“I don’t want to belong to any club that would accept me as a member.”
When I miscarried (many years ago), I discovered the secret sisterhood of women who mourn for lost children. It seemed as though everyone had a story to share, and I was drawn close by those who understood. It was not a club to which I ever would’ve chosen to belong. But there was comfort in knowing I was not alone. It’s a queer sisterhood, with bonds that transcend the progression and rituals of “normal” relationships. I have had occasion, over the years, to open my arms to others who are where I was, back then; and the feeling that it engenders in me more than anything, to do this, is strength.
At first, when I found myself on the long road of divorce (anyone who tells you it’s not a long road is lying), I thought I’d stumbled upon a similar clandestine club. Slowly, women came out of the woodwork to bolster me. When I was down in the pit, support often came from unlikely sources. Oh, I thought. I remember this. I know how this works. Thank goodness. Only this club is different.
Where I once drew strength from a membership I never asked for, I now find myself sometimes feeling like it’s time to “pay my dues” to an association that just keeps forwarding my bill no matter how many times I move.
The source of the distinction, I suspect, is that divorce is a choice. Maybe it’s yours, maybe it’s his, but SOMEBODY did something DELIBERATE at SOME point.
There is shame in being divorced. Don’t misunderstand me; there shouldn’t be. I don’t believe there should be. But there is. In our society, I don’t care who you are or how magnificently you’ve handled things, divorce brings with it a scent of shame that lingers.
The sisterhood is trickier. It’s there; yes. But it’s more complicated. No one blames you when you miscarry. No one wonders what led up to it. No one starts suggesting, Well, have you thought about maybe trying bedrest instead of having the baby die? Or possibly, before the heartbeat stops, maybe you could try talking to someone to see if that’s really the only option?
Maybe you chose divorce, maybe it was chosen for you. But choice was involved. Which means morals and justification and all manner of evaluation is on the table. For the most part, I’ve weathered the scrutiny of others well. I have appreciated the care that was extended to me by “others of my kind” and counted myself fortunate to have found the solidarity I did.
I have a small group of fellow divorced moms upon whom I rely to get me through the tough times. I hope I provide the same oasis for them. But it’s more subtle than it perhaps sounds. By and large, we are careful with one another. We are all trying our best to blend in and not draw attention to our “membership” amongst the general population.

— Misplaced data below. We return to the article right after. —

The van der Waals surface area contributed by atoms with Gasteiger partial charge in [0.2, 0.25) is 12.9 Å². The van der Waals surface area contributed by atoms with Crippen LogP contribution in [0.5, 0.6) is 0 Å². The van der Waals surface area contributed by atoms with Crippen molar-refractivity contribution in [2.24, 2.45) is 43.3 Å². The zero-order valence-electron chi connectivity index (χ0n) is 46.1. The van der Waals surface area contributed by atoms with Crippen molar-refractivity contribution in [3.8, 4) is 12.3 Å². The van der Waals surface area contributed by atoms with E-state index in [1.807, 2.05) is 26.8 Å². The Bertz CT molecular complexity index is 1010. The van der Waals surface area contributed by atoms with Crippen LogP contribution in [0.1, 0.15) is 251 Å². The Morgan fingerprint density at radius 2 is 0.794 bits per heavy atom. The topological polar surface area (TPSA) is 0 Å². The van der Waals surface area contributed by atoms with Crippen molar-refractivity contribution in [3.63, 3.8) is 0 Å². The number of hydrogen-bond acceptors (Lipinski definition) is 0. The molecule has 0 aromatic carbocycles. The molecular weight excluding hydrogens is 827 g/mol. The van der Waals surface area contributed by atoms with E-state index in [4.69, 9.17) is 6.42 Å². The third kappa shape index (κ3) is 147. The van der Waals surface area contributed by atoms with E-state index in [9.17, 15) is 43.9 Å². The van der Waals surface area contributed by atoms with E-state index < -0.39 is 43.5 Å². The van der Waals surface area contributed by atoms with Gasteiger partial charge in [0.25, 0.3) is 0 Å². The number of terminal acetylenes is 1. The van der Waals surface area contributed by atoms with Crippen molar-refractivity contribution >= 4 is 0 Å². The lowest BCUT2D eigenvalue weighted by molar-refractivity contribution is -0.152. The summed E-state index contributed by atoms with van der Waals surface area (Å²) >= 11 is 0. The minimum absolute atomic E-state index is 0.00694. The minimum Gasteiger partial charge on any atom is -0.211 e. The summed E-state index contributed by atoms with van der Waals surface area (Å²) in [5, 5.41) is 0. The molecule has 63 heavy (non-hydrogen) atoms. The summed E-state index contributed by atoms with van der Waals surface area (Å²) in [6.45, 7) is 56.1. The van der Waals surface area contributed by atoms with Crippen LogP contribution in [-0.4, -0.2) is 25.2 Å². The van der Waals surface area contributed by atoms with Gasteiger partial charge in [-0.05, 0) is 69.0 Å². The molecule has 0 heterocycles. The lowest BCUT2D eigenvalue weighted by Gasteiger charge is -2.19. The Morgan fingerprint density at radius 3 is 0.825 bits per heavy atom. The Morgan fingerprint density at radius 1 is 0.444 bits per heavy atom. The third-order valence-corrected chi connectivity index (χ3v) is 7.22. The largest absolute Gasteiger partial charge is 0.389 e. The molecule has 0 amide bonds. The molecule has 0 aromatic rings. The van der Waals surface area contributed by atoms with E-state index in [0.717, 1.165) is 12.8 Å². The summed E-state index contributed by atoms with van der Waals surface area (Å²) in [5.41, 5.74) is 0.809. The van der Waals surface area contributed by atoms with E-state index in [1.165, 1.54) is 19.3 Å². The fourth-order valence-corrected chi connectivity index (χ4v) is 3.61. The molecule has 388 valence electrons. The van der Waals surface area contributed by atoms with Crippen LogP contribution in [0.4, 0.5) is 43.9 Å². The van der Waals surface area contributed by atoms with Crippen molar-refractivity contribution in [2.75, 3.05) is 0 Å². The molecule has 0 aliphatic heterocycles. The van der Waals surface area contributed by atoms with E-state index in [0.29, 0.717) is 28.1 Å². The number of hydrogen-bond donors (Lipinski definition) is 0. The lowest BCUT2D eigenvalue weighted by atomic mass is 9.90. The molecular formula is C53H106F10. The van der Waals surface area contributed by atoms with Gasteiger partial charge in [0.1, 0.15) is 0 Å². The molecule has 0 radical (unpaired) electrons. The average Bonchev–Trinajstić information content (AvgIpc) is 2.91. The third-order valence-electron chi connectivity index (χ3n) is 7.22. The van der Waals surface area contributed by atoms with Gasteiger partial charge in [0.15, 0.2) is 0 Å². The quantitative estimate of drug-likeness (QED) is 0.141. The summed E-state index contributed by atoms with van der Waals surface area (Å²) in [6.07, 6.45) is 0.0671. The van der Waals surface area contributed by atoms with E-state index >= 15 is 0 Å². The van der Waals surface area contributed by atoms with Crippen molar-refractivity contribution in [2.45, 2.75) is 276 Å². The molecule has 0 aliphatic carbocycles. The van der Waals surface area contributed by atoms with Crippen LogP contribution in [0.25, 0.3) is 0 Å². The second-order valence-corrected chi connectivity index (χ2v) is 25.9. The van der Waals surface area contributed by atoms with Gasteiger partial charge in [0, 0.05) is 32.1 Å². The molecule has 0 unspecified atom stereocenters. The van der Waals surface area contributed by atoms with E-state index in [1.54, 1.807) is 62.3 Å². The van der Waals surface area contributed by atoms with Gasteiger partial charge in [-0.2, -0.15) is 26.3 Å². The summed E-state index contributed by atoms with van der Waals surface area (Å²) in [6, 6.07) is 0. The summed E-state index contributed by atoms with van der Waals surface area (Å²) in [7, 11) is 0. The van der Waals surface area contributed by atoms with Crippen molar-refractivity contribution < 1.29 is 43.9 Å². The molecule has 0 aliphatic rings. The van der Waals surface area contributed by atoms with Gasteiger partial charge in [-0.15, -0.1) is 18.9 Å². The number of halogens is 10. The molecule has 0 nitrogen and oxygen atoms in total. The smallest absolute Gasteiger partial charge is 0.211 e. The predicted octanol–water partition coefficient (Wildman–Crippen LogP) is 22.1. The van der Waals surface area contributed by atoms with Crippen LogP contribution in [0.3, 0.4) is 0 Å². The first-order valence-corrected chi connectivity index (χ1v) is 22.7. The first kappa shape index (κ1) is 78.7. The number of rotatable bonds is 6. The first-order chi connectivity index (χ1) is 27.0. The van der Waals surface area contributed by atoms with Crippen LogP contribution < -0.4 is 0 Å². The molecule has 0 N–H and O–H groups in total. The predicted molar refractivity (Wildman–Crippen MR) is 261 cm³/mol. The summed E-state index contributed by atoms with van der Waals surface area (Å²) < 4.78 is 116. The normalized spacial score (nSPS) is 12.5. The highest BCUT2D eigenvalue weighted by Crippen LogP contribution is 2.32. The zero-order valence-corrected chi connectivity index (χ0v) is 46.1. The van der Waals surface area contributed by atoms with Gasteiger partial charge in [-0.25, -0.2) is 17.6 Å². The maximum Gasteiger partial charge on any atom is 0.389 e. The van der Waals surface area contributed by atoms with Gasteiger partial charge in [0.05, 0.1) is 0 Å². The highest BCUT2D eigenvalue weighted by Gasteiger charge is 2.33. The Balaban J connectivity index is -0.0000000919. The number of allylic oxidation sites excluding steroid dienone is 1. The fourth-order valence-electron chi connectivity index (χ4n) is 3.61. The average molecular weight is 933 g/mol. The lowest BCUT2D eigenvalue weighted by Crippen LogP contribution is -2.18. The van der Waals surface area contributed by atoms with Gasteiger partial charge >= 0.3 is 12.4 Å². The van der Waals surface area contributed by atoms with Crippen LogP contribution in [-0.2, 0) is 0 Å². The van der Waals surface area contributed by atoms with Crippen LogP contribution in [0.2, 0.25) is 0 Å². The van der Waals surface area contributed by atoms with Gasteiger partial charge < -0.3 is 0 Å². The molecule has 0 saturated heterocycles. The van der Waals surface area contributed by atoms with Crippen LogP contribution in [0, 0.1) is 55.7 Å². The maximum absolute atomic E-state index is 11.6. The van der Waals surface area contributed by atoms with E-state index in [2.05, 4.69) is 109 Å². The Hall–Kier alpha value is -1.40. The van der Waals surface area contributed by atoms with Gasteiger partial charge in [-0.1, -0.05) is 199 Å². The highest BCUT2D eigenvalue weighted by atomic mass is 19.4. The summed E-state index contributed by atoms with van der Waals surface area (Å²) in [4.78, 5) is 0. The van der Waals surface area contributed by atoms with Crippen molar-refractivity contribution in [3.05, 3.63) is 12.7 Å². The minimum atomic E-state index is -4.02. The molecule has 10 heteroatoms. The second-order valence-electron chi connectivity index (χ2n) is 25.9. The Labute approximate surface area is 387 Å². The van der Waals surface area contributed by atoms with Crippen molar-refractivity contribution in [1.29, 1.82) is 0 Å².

It’s been two years, for me, and to be honest the times between my angstful considerations of My Place In Society As a Divorced Mother are stretching out, becoming fewer and further between. I’m learning to live in my new skin. I have vascillated between indignation over anyone denying what they are and trying to keep a low profile, myself, and everything inbetween.
This week I suffered what I can only describe as an unexpected accosting from a new member of this club that doesn’t accept resignations. I would love to say that she came to me, hurting the way that I hurt, years ago, and I gathered her under my wing and helped. I wish I could say that.
The truth is so much more complicated, and I can only verbalize pieces of it. She came to me, hurting the way that I hurt, years ago.
And I wished she would go away.
I don’t know her well, and the more she talked, the more palpable my discomfort became (but apparently only to me). For her, the floodgates had opened. The words tumbled out with such RELIEF that she had found someone who would GET IT. I would UNDERSTAND, she was sure. I would support and perhaps absolve her.
In the meantime, part of me–the part that hurts for her, the scar that aches with any reminder–wanted to help. But a much larger part of me stood in indignant disbelief.
Lady, I barely know you. Why are you telling me all of this?
Please stop comparing my situation to yours. You don’t know my story, and I don’t particularly want to know yours. But what I do know tells me that your situation is like mine in the same way that the Motel 6 is like Auschwitz.
Please stop trying to get me to say that your choice is justifiable. I have no idea; I’m not you. Nor should you care what I think. This is between you, God, and your husband. If you’re asking ME for a blessing, I’ve got one for you: Get therapy. I am not therapy. I am just a person trying to live my life and, by the way, not wearing a jacket on a chilly night and really hoping to get into my car before I freeze to death. Shut up and let me go home.
So I stayed, shivering in the cold, and let her go on. I couldn’t cut her off. But neither did I feel anything akin to empathy, except in the most ephemeral way. I tried to say the things I thought might be appropriate. I was stunned to realize how hard it was for me to figure out what those things might be.
It comes down to this: I evaluated what I know about her situation, and in my all-knowing perfection *coughcough*, judged her to be undeserving of my empathy. And that horrifies me, even as I remain convinced that the moment I “accept” her, it somehow jeopardizes the validity of my situation.
I’m not particularly proud of this.
I know a leech when I find one on my leg. I need to figure this out before our next encounter… because she’ll doubtless reattach at the first opportunity. I need to know what makes the most sense for my peace of mind before that happens.
And somehow, I don’t think that just telling her that she broke the rules is gonna cut it.